πŸ‘΄ jdcard

A Blog For Spartan

Spartan is much simpler than markdown so it doesn't make sense to edit posts in markdown and then convert them to gemtext (like bashblog does to create HTML). We'll just write blog posts directly as new gemtext files in ~/public_spartan/blog/ and create a cgi executable called sblog in ~/public_spartan to build an index page for the blog on the fly.

Requirements

Here's what it might look like:

-------------------------------------------------------------------------------

# Blog Title

## This Is My New Post

I'm thrilled to have a new, simpler way to produce a blog.

tags: #new #blog #simple-is-better

## All posts:

=> are-we-done-yet.gmi 2022-07-10 17:04 - Are We Done Yet?
> tags: #older #blog #simple-is-better

=> have-you-seen-this-before.gmi 2022-07-11 11:04 - Have you seen this before?
> tags: #improved #blog #simple-is-better

=> this-is-my-new-post.gmi 2022-07-12 17:04 - This Is My New Post
> tags: #older #blog #simple-is-better

=> youll-never-guess.gmi 2022-07-13 11:01 - You'll Never Guess!
> tags: #old #blog #simple-is-better
    

-------------------------------------------------------------------------------

Implementation limitations

Now that I have some working code I realize that some of the "requirements" above may be unrealistic.

The date processing doesn't work as I hoped it would. It can only read the mtime from the files, rather than the crtime, so we can only show the time the post was last modified, rather than when it was created. In most cases there will be little or no difference between the two timestamps.

A more significant issue is that the server reports the time using UTC rather than the local time zone specified in the user's LOCALE. It becomes obvious when running the script from the command line and comparing the timestamps to what the server sends back to a remote client. This issue may become annoying enough for me to figure out how to fix it.

I'm using the same code (with the appropriate one-line modification to the protocol-specific header) for both the Spartan server and the Gemini server.

My Spartan blog The Gemini mirror of the blog (last update 2022-07-20)

I've decided that, at least for my blog, I want to include a date line that specifies when the post was created and when it was last edited. The creation date is easy because the helper script inserts it automatically. However, I don't know how to automatically insert a datesamp using my usual editing tools, so it remains to be seen how effective the last-edit field will be as I actually use the blog. I still consider the date-line an optional feature. I tried placing it just under the title line, but decided that I like it better just above the tags line at the bottom.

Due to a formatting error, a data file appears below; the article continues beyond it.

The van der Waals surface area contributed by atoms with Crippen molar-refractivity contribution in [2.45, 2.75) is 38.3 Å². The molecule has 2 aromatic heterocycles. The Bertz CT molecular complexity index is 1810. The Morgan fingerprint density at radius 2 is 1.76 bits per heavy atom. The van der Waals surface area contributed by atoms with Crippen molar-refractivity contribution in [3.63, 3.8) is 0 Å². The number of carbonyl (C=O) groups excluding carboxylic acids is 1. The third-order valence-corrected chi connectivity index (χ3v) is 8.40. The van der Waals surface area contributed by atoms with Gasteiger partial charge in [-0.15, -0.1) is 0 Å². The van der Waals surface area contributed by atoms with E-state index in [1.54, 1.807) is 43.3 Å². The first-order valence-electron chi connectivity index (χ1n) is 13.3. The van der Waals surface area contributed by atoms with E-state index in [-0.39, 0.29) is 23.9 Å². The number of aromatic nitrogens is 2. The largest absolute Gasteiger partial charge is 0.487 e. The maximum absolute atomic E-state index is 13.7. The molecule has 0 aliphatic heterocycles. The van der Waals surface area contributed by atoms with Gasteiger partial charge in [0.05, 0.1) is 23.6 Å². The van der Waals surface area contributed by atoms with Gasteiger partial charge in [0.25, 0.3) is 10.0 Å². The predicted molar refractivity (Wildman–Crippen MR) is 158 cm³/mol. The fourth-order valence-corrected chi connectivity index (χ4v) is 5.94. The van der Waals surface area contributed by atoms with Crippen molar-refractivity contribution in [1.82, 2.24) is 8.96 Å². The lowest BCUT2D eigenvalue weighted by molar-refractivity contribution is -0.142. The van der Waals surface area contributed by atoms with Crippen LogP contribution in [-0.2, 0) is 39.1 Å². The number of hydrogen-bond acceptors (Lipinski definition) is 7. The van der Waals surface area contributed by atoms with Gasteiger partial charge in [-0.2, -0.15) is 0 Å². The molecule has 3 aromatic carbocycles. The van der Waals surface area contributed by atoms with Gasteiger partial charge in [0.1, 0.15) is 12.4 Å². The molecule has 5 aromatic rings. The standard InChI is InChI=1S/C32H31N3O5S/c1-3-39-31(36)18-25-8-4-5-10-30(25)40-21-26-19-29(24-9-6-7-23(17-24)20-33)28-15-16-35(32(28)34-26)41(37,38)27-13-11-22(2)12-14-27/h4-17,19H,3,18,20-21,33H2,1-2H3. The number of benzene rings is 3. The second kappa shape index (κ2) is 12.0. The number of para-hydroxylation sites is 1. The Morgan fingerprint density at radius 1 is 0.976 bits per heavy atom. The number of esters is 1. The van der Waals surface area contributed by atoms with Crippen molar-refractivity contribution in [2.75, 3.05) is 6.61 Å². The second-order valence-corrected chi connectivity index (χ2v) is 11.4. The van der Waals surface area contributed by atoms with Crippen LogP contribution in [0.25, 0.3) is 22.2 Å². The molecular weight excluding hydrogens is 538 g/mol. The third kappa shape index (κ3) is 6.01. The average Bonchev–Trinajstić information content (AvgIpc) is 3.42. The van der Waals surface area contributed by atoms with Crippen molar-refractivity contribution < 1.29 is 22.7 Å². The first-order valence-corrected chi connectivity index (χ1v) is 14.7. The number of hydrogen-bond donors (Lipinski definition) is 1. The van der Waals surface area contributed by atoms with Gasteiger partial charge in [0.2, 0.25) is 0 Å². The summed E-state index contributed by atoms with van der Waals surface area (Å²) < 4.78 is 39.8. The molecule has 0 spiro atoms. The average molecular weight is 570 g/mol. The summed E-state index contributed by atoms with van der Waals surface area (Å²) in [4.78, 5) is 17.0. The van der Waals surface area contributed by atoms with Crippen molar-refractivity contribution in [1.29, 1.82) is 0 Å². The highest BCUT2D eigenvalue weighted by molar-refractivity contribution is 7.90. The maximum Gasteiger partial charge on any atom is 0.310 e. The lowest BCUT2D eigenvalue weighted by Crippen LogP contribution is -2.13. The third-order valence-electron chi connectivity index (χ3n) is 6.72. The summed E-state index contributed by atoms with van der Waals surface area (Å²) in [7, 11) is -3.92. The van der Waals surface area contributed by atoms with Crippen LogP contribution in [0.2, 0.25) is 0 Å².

Sample code

Here's the initial blog index script:

#!/usr/bin/env sh

# sblog - display the most recent blog post plus links to all older ones
# Each post will have its title   as the first line in the file: # This Is My New Post
# Each post will have a tags line as the final line of the file: tags: #this-is-a-tag, #anotherTag
# All blog posts are in a single (sub)directory and are the only .gmi files in that directory

###############################################################################
##                          W A R N I N G !                                  ##
## The method used to sort and list the blog posts will only work reliably   ##
## if their file names DO NOT include spaces or punctuation (except "-"      ##
## or "."). Letters and numbers are OK. Do not use this script in cases      ##
## where users are permitted to create non-conforming file names.            ##
###############################################################################

# where are the blog files (absolute path, from root)
fpath="/home/_USER_/public_spartan/blog"

# send the Spartan header
printf "2 text/gemini\r\n"

# Transmit the blog's title.
printf "# This Blog Needs A Title\n\n"

# find the newest file in the blog directory (mtime)
newpost="$(find $fpath -type f -name "*.gmi" -print0 | xargs -r -0 ls -1 -t | head -1)"

# display the newest post
cat "$newpost" # ToDo: test if variable is set and if file exists
printf "\n========================================\n"
printf "=> blog/%s Direct link to this post\n" "${newpost##*/}" # print permalink line; strip off the path, leaving just the file name